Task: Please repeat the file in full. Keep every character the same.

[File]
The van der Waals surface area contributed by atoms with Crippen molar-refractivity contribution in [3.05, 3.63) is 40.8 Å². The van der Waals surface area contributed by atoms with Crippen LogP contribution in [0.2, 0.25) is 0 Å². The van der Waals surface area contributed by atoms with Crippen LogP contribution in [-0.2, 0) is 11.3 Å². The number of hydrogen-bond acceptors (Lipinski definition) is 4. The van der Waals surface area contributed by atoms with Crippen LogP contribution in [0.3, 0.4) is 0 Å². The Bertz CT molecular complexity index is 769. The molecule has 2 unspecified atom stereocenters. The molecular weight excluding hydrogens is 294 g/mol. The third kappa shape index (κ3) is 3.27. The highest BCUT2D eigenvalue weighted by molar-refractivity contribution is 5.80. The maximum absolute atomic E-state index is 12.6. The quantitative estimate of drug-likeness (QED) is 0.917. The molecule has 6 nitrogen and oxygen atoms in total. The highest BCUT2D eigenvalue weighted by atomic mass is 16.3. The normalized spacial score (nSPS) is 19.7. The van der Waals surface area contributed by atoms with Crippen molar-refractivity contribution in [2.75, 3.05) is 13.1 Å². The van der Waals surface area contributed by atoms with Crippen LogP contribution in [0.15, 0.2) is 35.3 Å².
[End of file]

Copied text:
The van der Waals surface area contributed by atoms with Crippen molar-refractivity contribution in [3.05, 3.63) is 40.8 Å². The van der Waals surface area contributed by atoms with Crippen LogP contribution in [0.2, 0.25) is 0 Å². The van der Waals surface area contributed by atoms with Crippen LogP contribution in [-0.2, 0) is 11.3 Å². The number of hydrogen-bond acceptors (Lipinski definition) is 4. The van der Waals surface area contributed by atoms with Crippen LogP contribution in [0.3, 0.4) is 0 Å². The Bertz CT molecular complexity index is 769. The molecule has 2 unspecified atom stereocenters. The molecular weight excluding hydrogens is 294 g/mol. The third kappa shape index (κ3) is 3.27. The highest BCUT2D eigenvalue weighted by molar-refractivity contribution is 5.80. The maximum absolute atomic E-state index is 12.6. The quantitative estimate of drug-likeness (QED) is 0.917. The molecule has 6 nitrogen and oxygen atoms in total. The highest BCUT2D eigenvalue weighted by atomic mass is 16.3. The normalized spacial score (nSPS) is 19.7. The van der Waals surface area contributed by atoms with Crippen molar-refractivity contribution in [2.75, 3.05) is 13.1 Å². The van der Waals surface area contributed by atoms with Crippen LogP contribution in [0.15, 0.2) is 35.3 Å².